Another key challenge resulted from a curriculum change when a core course changed from a history/theory-based course to a skills-based course. What questions should we have included on the comprehensive exam, given that in any cohort, students might have taken different versions of the class? We ended up “throwing out” questions on the exams of students who had taken alternative versions. This kind of scrutiny to courses might take several cohorts to work its way out.
Additionally, as the focus of our curriculum and individual courses shifts in a rapidly changing discipline, instructors fine-tune courses, shift content to make courses timely and relevant, and, perhaps, shift key questions and central themes, too. This makes consistent testing in the comprehensive exam very challenging.
Finally, not all accumulated knowledge can be assessed with multiple-choice testing, and not all students showcase what they know in objective test formats. Standardized tests are not always the best measure of knowledge, which is why some programs in other disciplines use a combination of objective, essay, and oral exams. We have not ruled out these approaches for the future.
The process of implementing a comprehensive senior exam accomplished several good things. First, with the pressure of providing a direct measure of assessment for our institutional report mandated by the our college’s Office of Institutional Research and reported to SACS (Southern Association of Colleges and Schools) for accreditation purposes, an objective exam proved to be a viable option. Although it has taken time to build and revise the exam, it takes minimal time to administer and grade, compared to other assessment measures, such as the portfolio review (which we also conduct), oral exams, and essays.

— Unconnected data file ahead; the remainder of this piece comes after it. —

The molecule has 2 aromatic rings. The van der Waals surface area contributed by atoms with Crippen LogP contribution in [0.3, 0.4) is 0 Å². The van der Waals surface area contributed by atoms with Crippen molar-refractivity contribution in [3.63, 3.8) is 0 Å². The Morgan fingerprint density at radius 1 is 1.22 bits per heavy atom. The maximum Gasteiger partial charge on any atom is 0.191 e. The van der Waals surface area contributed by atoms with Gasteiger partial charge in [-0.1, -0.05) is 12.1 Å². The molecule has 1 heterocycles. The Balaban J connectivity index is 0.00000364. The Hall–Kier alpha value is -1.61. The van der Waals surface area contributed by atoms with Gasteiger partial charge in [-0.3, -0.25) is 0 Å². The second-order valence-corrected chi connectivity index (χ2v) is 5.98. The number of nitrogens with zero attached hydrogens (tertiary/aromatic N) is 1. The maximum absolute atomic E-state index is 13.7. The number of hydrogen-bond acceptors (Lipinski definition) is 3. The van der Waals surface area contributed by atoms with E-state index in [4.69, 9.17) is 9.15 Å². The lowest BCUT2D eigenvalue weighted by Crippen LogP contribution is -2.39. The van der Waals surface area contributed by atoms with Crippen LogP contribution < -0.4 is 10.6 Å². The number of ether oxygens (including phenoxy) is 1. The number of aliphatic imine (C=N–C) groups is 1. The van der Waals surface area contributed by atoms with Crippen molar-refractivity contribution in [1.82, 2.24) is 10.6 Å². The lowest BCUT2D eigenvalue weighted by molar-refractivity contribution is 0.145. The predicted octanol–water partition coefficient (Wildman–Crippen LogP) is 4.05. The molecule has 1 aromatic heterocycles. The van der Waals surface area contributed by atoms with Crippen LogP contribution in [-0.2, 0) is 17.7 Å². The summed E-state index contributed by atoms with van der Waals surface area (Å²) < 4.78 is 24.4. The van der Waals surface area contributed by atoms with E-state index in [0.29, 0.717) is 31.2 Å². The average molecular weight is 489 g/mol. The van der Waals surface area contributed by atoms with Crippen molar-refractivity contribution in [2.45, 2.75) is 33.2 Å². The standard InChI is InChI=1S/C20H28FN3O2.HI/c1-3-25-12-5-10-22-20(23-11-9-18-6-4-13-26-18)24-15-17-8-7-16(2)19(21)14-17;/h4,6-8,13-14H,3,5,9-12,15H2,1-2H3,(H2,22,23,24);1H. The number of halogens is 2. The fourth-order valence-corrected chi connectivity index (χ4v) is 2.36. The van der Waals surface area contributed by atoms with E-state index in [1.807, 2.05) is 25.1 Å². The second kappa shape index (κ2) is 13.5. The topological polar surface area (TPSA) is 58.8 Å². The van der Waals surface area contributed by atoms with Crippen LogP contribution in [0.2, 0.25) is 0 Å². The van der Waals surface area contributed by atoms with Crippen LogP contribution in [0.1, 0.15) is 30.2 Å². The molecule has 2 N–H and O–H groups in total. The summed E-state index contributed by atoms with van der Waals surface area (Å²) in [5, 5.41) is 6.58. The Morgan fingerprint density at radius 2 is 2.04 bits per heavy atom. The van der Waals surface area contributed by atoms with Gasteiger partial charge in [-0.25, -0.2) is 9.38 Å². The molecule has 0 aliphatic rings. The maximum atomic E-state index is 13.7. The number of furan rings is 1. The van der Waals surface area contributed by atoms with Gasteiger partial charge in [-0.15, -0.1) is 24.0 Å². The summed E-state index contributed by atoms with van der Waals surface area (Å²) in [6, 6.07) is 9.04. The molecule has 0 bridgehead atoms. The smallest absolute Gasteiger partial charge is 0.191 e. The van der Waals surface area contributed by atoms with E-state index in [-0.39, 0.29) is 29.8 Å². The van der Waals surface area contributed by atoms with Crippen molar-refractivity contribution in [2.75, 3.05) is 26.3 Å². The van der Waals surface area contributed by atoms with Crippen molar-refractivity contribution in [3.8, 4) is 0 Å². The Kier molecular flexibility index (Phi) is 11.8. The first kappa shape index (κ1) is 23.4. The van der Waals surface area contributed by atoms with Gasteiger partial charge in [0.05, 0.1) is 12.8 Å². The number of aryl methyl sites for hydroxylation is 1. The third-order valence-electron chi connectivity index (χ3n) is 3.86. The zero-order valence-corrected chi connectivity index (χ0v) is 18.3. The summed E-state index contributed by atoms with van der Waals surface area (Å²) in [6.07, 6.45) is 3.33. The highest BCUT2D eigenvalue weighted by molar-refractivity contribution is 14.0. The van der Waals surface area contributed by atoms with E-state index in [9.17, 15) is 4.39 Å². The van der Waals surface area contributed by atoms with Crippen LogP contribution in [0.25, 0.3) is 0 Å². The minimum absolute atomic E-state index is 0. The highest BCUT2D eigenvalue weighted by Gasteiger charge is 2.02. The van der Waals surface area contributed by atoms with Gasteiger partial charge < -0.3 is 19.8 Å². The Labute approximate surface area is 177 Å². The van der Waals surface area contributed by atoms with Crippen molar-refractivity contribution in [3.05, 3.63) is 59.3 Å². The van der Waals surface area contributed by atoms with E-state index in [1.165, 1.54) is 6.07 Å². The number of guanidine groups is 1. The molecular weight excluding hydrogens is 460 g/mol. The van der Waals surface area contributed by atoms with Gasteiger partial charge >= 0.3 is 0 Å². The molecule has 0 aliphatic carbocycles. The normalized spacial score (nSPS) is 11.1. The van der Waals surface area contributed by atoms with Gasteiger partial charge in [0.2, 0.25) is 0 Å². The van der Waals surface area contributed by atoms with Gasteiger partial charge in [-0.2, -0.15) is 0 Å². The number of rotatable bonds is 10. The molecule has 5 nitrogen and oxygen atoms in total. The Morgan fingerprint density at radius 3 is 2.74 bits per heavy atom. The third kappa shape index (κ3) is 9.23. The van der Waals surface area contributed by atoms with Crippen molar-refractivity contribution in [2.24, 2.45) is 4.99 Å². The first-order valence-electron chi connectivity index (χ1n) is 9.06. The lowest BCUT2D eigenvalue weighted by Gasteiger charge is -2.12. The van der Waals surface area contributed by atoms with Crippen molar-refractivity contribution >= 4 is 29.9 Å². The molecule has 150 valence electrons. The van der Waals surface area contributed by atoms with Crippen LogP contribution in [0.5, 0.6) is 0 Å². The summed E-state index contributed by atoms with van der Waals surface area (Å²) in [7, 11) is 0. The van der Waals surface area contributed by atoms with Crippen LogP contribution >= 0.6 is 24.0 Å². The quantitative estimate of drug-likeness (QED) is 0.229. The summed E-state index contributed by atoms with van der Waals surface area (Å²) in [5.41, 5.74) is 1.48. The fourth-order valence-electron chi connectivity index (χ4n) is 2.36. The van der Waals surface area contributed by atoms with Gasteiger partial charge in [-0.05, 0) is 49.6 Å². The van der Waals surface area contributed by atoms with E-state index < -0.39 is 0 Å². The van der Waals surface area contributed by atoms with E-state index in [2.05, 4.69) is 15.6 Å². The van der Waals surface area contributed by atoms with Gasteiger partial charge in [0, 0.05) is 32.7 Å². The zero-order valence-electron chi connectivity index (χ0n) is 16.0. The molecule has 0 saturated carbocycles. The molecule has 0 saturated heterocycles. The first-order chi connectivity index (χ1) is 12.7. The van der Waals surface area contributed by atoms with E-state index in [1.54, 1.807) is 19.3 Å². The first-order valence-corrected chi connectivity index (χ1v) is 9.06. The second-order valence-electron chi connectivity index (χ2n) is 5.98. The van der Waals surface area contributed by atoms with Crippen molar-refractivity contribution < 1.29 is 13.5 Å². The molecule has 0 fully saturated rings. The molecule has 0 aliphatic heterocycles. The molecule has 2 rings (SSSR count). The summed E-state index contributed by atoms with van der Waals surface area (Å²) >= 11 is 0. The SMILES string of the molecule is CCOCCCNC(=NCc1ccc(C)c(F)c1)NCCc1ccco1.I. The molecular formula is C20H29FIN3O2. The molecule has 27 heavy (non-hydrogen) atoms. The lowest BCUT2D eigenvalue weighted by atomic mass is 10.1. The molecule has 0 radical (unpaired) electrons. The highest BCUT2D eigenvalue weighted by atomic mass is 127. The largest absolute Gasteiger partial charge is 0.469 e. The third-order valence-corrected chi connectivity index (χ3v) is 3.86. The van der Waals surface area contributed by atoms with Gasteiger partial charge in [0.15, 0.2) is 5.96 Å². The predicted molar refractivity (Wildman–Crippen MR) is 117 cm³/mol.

Second, it forced our department to review, as a faculty, the course content in all core courses and reflect on the key concepts we hoped every senior should be taking away from the program. We were able to discover areas of overlap from course to course and hear how each instructor was tackling important skills and concepts.
Finally, the senior comprehensive exam also forced the students to spend some time reviewing. (This year, we plan to provide a simple study guide to aid students in preparing for the exam.) According to our department chair, Teresa Keller: “Whether or not our comprehensive exam is a perfect reflection of what our students know, it does force them to sit down, even for one night, and look at all they’ve learned. They revisit every core course, and they recognize the knowledge base that they have built is great.”
Although our department may have resolved some logistical issues in using the exam as an assessment tool, the revision of the comprehensive exam will remain necessary nearly every year due to the changing nature of the mass media industry and the resulting course revisions and new course development.
Tracy Lauder is an associate professor at Emory & Henry College.